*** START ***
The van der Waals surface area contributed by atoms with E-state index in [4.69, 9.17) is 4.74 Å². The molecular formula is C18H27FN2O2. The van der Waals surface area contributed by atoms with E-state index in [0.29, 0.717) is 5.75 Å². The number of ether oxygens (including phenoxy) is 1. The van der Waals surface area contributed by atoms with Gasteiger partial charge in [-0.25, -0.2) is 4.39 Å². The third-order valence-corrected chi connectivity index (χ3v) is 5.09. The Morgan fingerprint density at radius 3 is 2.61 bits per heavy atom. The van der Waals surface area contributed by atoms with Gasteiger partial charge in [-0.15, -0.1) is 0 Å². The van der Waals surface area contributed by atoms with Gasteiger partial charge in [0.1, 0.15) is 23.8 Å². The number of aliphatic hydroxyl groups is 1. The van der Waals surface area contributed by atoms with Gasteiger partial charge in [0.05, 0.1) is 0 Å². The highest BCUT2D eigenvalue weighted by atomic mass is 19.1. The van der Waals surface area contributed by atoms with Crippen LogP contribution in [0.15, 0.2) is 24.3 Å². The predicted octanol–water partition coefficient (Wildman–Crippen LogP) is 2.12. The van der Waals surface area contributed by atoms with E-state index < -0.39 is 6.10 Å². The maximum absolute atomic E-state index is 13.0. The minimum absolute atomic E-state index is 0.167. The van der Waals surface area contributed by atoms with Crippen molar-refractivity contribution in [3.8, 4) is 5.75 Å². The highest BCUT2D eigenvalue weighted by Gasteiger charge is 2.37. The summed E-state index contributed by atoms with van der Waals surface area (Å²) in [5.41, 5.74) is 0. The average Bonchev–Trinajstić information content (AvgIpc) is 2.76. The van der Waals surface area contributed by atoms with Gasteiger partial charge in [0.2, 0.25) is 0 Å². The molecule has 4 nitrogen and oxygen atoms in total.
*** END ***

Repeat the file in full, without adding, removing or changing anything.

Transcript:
The van der Waals surface area contributed by atoms with E-state index in [4.69, 9.17) is 4.74 Å². The molecular formula is C18H27FN2O2. The van der Waals surface area contributed by atoms with E-state index in [0.29, 0.717) is 5.75 Å². The number of ether oxygens (including phenoxy) is 1. The van der Waals surface area contributed by atoms with Gasteiger partial charge in [-0.25, -0.2) is 4.39 Å². The third-order valence-corrected chi connectivity index (χ3v) is 5.09. The Morgan fingerprint density at radius 3 is 2.61 bits per heavy atom. The van der Waals surface area contributed by atoms with Gasteiger partial charge in [-0.15, -0.1) is 0 Å². The van der Waals surface area contributed by atoms with Gasteiger partial charge in [0.1, 0.15) is 23.8 Å². The number of aliphatic hydroxyl groups is 1. The van der Waals surface area contributed by atoms with Gasteiger partial charge in [0.05, 0.1) is 0 Å². The highest BCUT2D eigenvalue weighted by atomic mass is 19.1. The van der Waals surface area contributed by atoms with Crippen LogP contribution in [0.15, 0.2) is 24.3 Å². The predicted octanol–water partition coefficient (Wildman–Crippen LogP) is 2.12. The van der Waals surface area contributed by atoms with E-state index < -0.39 is 6.10 Å². The maximum absolute atomic E-state index is 13.0. The minimum absolute atomic E-state index is 0.167. The van der Waals surface area contributed by atoms with Crippen molar-refractivity contribution in [3.8, 4) is 5.75 Å². The highest BCUT2D eigenvalue weighted by Gasteiger charge is 2.37. The summed E-state index contributed by atoms with van der Waals surface area (Å²) in [5.41, 5.74) is 0. The average Bonchev–Trinajstić information content (AvgIpc) is 2.76. The van der Waals surface area contributed by atoms with Gasteiger partial charge in [0.2, 0.25) is 0 Å². The molecule has 4 nitrogen and oxygen atoms in total.